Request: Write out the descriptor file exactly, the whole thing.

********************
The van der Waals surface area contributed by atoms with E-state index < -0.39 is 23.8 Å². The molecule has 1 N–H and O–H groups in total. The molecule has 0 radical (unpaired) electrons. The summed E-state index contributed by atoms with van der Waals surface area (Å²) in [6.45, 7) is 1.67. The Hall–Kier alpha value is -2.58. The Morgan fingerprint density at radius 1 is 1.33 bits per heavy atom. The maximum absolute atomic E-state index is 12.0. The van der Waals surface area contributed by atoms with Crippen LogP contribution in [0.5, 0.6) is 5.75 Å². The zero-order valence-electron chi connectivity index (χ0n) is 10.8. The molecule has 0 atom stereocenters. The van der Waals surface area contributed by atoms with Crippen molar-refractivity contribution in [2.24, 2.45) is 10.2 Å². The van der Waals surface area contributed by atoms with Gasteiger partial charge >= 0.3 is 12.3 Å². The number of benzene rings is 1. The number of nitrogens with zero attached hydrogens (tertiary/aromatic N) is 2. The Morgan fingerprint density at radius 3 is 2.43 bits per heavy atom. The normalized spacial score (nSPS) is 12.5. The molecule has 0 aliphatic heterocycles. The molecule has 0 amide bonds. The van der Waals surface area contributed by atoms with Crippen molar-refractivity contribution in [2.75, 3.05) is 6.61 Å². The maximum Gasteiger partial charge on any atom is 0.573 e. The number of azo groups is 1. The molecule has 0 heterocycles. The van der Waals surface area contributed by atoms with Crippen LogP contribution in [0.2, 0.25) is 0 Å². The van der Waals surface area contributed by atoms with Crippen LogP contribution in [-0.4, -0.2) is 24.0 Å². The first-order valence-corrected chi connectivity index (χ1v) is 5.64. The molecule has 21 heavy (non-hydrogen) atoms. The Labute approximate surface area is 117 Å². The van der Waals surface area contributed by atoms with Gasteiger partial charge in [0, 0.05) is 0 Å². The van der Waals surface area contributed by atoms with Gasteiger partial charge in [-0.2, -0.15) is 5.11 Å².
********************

The van der Waals surface area contributed by atoms with E-state index < -0.39 is 23.8 Å². The molecule has 1 N–H and O–H groups in total. The molecule has 0 radical (unpaired) electrons. The summed E-state index contributed by atoms with van der Waals surface area (Å²) in [6.45, 7) is 1.67. The Hall–Kier alpha value is -2.58. The Morgan fingerprint density at radius 1 is 1.33 bits per heavy atom. The maximum absolute atomic E-state index is 12.0. The van der Waals surface area contributed by atoms with Crippen LogP contribution in [0.5, 0.6) is 5.75 Å². The zero-order valence-electron chi connectivity index (χ0n) is 10.8. The molecule has 0 atom stereocenters. The van der Waals surface area contributed by atoms with Crippen molar-refractivity contribution in [2.24, 2.45) is 10.2 Å². The van der Waals surface area contributed by atoms with Gasteiger partial charge >= 0.3 is 12.3 Å². The number of benzene rings is 1. The number of nitrogens with zero attached hydrogens (tertiary/aromatic N) is 2. The Morgan fingerprint density at radius 3 is 2.43 bits per heavy atom. The normalized spacial score (nSPS) is 12.5. The molecule has 0 aliphatic heterocycles. The molecule has 0 amide bonds. The van der Waals surface area contributed by atoms with Crippen molar-refractivity contribution in [2.75, 3.05) is 6.61 Å². The maximum Gasteiger partial charge on any atom is 0.573 e. The number of azo groups is 1. The molecule has 0 heterocycles. The van der Waals surface area contributed by atoms with Crippen LogP contribution in [0.2, 0.25) is 0 Å². The van der Waals surface area contributed by atoms with Crippen LogP contribution in [-0.4, -0.2) is 24.0 Å². The first-order valence-corrected chi connectivity index (χ1v) is 5.64. The molecule has 21 heavy (non-hydrogen) atoms. The Labute approximate surface area is 117 Å². The van der Waals surface area contributed by atoms with Gasteiger partial charge in [0, 0.05) is 0 Å². The van der Waals surface area contributed by atoms with Gasteiger partial charge in [-0.2, -0.15) is 5.11 Å².